Deciding whether you should make a complaint about the NHS
The care you receive from the NHS is usually very good and most people don’t have any problems. But occasionally things can go wrong. This page tells you about things to think about before you make a complaint.
Decide whether you should make a complaint
You may be afraid that, if you report a problem or make a complaint, this will make the situation worse. You might not be comfortable raising your concerns directly, as you may think that this could annoy the healthcare professional who will then provide a worse standard of care. For example:
- doctors and other health professionals may act differently towards you if they know you are taking legal action against the hospital
- some patients have reported that when they made a complaint about their GP, the GP removed them from the list.
This is why the rules about making a complaint allow you to complain either directly to the organisation providing the service or to the organisation who buys (commissions) the services.
Whether and when you report a problem may depend on the situation.
In situations where there is an immediate high risk to the patient, you should report the problem immediately. It will be dealt with under safeguarding procedures rather than the NHS complaints procedure. Examples include:
- an elderly relative isn’t being referred to hospital, even though she has serious medical needs and can’t look after herself at home
- a hospital patient is not being hydrated or helped to take medication that she can’t take herself.
You may prefer to find another solution to the problem instead of making a complaint, for example:
- if you’re unhappy with the treatment you’re getting from your GP, you could ask to be referred to another GP in the same practice, or in another practice. You don’t have to give a reason why you want another GP
- if you’re in hospital, you may prefer to wait until you’ve been discharged before you report a problem – but don’t miss the time limits for making a complaint.
Have you the right to make a complaint?
There are rules about who has the right to complain. For example, you can’t use the NHS complaints procedure unless you’ve been affected by the action, omission or decision of the organisation which provides or commissions someone who is likely to be affected by any of these things could also make a complaint. So you could use this procedure about things like planned hospital closures that are likely to affect you. You can make a complaint on behalf of someone else if they give you permission. Children and young people can make complaints themselves if they have enough understanding, or a parent could make a complaint on behalf of a child.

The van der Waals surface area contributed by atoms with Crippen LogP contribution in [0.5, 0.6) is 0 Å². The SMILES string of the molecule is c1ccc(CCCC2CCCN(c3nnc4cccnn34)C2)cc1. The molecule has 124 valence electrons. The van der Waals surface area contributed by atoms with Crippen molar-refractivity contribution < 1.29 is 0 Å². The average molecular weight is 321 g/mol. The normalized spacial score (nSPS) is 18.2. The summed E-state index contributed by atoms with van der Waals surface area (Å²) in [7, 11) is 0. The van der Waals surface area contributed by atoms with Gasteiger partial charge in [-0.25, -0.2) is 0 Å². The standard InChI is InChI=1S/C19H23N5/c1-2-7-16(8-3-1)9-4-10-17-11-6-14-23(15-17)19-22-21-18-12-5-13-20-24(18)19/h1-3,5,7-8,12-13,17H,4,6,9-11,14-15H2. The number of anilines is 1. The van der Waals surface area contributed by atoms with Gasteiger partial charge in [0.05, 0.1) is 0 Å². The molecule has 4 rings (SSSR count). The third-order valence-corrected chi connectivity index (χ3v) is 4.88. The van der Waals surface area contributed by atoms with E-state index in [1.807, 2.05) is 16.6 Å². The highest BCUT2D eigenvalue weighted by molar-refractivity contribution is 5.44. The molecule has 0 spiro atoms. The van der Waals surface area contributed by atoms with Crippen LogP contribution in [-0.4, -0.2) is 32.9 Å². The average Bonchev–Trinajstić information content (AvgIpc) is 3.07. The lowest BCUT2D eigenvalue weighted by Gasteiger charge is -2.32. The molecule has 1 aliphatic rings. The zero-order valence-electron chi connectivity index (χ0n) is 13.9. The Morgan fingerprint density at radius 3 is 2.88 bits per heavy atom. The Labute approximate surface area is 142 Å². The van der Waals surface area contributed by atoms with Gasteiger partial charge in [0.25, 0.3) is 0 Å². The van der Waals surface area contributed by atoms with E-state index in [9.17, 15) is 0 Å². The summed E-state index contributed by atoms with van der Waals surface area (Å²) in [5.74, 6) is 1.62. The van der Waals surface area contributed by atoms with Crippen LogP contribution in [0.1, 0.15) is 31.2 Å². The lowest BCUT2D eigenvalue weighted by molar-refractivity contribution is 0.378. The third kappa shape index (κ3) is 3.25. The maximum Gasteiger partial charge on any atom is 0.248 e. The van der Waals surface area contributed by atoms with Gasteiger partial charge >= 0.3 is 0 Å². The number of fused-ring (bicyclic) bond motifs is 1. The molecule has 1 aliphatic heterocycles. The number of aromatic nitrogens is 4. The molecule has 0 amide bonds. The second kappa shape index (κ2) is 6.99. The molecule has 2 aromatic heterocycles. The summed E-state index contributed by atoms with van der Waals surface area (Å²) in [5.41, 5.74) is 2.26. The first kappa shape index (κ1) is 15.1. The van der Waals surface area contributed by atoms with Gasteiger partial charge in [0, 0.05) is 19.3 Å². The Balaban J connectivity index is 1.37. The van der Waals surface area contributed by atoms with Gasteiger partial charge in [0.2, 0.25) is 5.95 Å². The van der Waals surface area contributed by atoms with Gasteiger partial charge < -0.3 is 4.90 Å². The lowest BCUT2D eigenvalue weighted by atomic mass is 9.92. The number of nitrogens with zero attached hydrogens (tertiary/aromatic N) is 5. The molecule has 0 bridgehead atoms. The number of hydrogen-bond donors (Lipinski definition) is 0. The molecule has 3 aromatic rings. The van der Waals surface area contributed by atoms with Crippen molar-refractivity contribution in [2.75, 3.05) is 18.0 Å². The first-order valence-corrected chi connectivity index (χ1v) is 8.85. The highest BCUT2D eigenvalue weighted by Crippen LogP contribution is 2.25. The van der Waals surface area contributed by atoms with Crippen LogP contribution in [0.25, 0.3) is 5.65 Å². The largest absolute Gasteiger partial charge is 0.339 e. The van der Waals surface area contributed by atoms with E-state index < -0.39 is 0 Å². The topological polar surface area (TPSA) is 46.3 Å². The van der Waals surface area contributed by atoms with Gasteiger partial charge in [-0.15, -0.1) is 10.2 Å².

There are time limits within which to make a complaint. For example, the time limit for using the official complaints procedure is 12 months, although this can be extended in some cases. The time limits for legal action are different and depend on the sort of legal action you are considering. Check what are the time limits are for each course of action that you’re thinking about.
It doesn’t cost you anything to complain using the NHS complaints procedure. But if you want to take legal action, you will need the advice of a specialist solicitor, and legal aid isn’t available for most cases of clinical negligence or personal injury.
Why you might decide not to make a complaint
Some ways of getting a problem sorted out can take a very long time. It can be upsetting and at times you may not want to carry on with a complaint as this can prolong your grief and stress and prevent recovery. You can drop a complaint whenever you want but it can be helpful to talk over whether to drop a complaint with someone else. For example, your local Healthwatch might be able to help, or will be able to put you in touch with someone who can help.
You may be upset about the way that the NHS deals with your complaint, for example, a member of staff is rude when you try to explain how you feel about a problem. There are standards that the NHS must follow when they deal with your complaint, and if they fail to do so, you can also complain about this.
In fact, patients should be encouraged to report problems. The Health Ombudsman has said that: ‘Complaints are a gift to the NHS’ because complaints show how improvements are achieved. Her fear is that many people, especially older people, are suffering in silence and she says that this is not acceptable.
In all cases where you aren’t sure whether to go ahead with a complaint, it can be helpful to talk over the problem with someone else, for example, local Healthwatch which offers confidential advice and support. If you’re in hospital, you can talk over the problem with someone from the Patient Advice and Liaison Service (PALS).